It’s not too late to get out into the woods and pick some of your own wild garlic! In the UK and much of Europe, it grows prolifically in shaded, damp woodland areas and riverbanks from March, when the leaves are young and tender. Later in the spring and early summer the leaves grow larger and can become a little stringy, so just look for patches where the smaller, tender young leaves are growing.
This vegan wild garlic pesto is so deliciously fragrant, vibrant, and flavoursome. Just add a big dollop of it to cooked pasta and stir through some other nice greens or wilted spinach for a quick and delicious dinner. There’s nothing more satisfying than cooking and eating food that you’ve foraged yourself, especially when it tastes this good, I promise!
Wild garlic is a great place to start if you’re new to foraging, but always make sure you can 100% positively identify anything before you eat it. Here’s a great round up of wild garlic foraging tips by Countryfile to get you started.
If you don’t have access to wild garlic or you’ve left it a bit late in the year, you can still make delicious vegan pesto by substituting the wild garlic for more fresh basil, parsley, spinach, rocket )arugula) or cress. Just add a clove of garlic to replace that lovely garlicky hit that any good pesto needs.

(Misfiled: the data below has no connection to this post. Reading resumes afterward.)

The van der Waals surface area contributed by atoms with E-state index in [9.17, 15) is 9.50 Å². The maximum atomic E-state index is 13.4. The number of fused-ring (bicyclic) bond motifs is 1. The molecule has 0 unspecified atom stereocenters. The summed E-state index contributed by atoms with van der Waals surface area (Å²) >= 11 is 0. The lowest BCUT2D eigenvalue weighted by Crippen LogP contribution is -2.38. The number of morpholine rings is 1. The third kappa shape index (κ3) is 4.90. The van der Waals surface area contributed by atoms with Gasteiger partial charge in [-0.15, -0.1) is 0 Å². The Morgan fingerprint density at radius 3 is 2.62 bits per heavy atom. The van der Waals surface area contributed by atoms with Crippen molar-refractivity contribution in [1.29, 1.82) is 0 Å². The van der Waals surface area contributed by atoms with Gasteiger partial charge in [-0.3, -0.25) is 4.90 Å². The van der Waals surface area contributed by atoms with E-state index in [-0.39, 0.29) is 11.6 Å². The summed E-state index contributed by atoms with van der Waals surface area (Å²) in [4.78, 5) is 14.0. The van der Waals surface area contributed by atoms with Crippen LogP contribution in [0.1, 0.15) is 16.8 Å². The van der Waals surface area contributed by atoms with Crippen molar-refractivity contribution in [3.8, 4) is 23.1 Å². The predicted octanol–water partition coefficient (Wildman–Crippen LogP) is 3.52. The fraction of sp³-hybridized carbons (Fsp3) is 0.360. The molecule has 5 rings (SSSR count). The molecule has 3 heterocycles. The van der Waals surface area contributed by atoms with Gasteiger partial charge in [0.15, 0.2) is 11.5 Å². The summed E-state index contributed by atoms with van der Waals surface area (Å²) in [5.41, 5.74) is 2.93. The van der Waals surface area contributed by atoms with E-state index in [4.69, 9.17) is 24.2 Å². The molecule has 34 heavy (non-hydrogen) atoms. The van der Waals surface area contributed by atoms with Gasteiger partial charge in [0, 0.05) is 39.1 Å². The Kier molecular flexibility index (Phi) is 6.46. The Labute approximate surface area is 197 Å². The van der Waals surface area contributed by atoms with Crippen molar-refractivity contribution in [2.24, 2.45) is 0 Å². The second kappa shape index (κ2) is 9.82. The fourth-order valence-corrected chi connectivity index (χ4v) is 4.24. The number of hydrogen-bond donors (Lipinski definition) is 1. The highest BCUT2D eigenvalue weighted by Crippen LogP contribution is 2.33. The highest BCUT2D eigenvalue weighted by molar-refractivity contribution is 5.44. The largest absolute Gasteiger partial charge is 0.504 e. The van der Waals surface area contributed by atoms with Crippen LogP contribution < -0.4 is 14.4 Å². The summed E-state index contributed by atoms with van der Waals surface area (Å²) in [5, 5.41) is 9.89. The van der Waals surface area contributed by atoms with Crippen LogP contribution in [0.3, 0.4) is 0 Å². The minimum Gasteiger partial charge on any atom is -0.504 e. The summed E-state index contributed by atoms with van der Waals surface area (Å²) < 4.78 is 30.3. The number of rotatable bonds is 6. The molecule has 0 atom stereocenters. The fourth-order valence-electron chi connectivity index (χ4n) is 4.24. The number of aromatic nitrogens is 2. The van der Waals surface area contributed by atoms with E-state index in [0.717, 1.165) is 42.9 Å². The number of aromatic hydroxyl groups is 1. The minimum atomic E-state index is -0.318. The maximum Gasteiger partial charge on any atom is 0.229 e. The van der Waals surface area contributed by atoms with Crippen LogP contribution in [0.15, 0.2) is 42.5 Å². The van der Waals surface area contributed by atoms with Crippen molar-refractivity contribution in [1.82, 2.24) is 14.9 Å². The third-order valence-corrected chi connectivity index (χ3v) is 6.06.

If you like foraging, you’ll also love this vegan nettle dhal recipe with instructions on how to pick your own nettles!
Vegan wild garlic pesto recipe
Ingredients (serves 6):
120ml olive oil
80g wild garlic (thoroughly washed)
80g fresh basil
2 Tbsp nutritional yeast
2 Tbsp lemon juice
1 tsp white wine vinegar
1 tsp maple syrup
Salt and pepper to taste
Start by preparing your nuts (this step is optional but adds a beautiful depth of flavour to your pesto).
Roast the hazelnuts in your oven at 180C (360F) for 8-10 minutes until the skins begin to darken. You can then remove most of the skins by rubbing the roasted hazelnuts between a folded clean tea towel, this step ensures your pesto stays a vibrant green colour without the dark hazelnut skins. Toast the pine nuts in a dry frying pan, tossing them frequently for a few minutes until they are golden and fragrant.
Now blitz the hazelnuts and pine nuts in a food processor until they are coarsely ground. Then add all the other pesto ingredients to the processor, and whizz everything up, until you reach the desired consistency.
Taste a bit of the pesto and adjust the seasoning, adding more salt, pepper, lemon, or maple syrup, depending on how the flavours are balancing.
Stir a big dollop of the pesto through some cooked pasta, and enjoy!
Nutrition (per serving):
Protein: 5.5g (Women: 11.0% / Men: 10.0%)
Iron: 2.9mg (Women: 19.6% / Men: 33.3%)
Calories: 355 (Women: 17.8% / Men: 14.2%)
Total Fats: 36.8g (Women: 40.9% / Men: 30.7%)
Saturated Fat: 3.9g (Women: 19.5% / Men: 13.0%)
Salt: 0.2g (Women: 3.3% / Men: 3.3%)
Fibre: 3.3g (Women: 11.0% / Men: 11.0%)
See the Nutrition Info page for more details on % of Dietary Reference Values for men and women.